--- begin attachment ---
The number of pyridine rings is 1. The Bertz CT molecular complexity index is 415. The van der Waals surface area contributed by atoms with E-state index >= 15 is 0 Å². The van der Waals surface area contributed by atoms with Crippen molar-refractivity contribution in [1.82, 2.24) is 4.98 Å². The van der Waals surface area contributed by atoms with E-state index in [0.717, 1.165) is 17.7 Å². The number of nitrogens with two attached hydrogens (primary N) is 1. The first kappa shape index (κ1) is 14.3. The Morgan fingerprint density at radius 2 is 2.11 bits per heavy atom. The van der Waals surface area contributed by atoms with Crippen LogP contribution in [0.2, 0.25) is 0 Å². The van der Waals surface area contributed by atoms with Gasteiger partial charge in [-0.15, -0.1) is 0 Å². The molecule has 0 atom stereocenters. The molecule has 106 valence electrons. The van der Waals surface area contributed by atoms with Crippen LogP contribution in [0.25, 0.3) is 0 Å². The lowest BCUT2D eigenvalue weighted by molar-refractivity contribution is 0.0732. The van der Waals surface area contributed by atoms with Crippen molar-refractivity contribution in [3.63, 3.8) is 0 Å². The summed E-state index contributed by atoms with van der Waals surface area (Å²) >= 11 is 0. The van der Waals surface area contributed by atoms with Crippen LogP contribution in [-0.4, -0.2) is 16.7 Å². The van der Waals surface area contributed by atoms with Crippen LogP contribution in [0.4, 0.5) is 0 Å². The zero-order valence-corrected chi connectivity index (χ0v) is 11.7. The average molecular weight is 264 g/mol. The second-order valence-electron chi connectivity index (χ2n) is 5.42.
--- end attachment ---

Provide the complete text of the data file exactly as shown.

The number of pyridine rings is 1. The Bertz CT molecular complexity index is 415. The van der Waals surface area contributed by atoms with E-state index >= 15 is 0 Å². The van der Waals surface area contributed by atoms with Crippen molar-refractivity contribution in [1.82, 2.24) is 4.98 Å². The van der Waals surface area contributed by atoms with E-state index in [0.717, 1.165) is 17.7 Å². The number of nitrogens with two attached hydrogens (primary N) is 1. The first kappa shape index (κ1) is 14.3. The Morgan fingerprint density at radius 2 is 2.11 bits per heavy atom. The van der Waals surface area contributed by atoms with Crippen LogP contribution in [0.2, 0.25) is 0 Å². The van der Waals surface area contributed by atoms with Gasteiger partial charge in [-0.15, -0.1) is 0 Å². The molecule has 0 atom stereocenters. The molecule has 106 valence electrons. The van der Waals surface area contributed by atoms with Crippen LogP contribution in [0.25, 0.3) is 0 Å². The lowest BCUT2D eigenvalue weighted by molar-refractivity contribution is 0.0732. The van der Waals surface area contributed by atoms with Crippen molar-refractivity contribution in [3.63, 3.8) is 0 Å². The summed E-state index contributed by atoms with van der Waals surface area (Å²) >= 11 is 0. The van der Waals surface area contributed by atoms with Crippen LogP contribution in [-0.4, -0.2) is 16.7 Å². The van der Waals surface area contributed by atoms with Crippen LogP contribution in [0.4, 0.5) is 0 Å². The zero-order valence-corrected chi connectivity index (χ0v) is 11.7. The average molecular weight is 264 g/mol. The second-order valence-electron chi connectivity index (χ2n) is 5.42.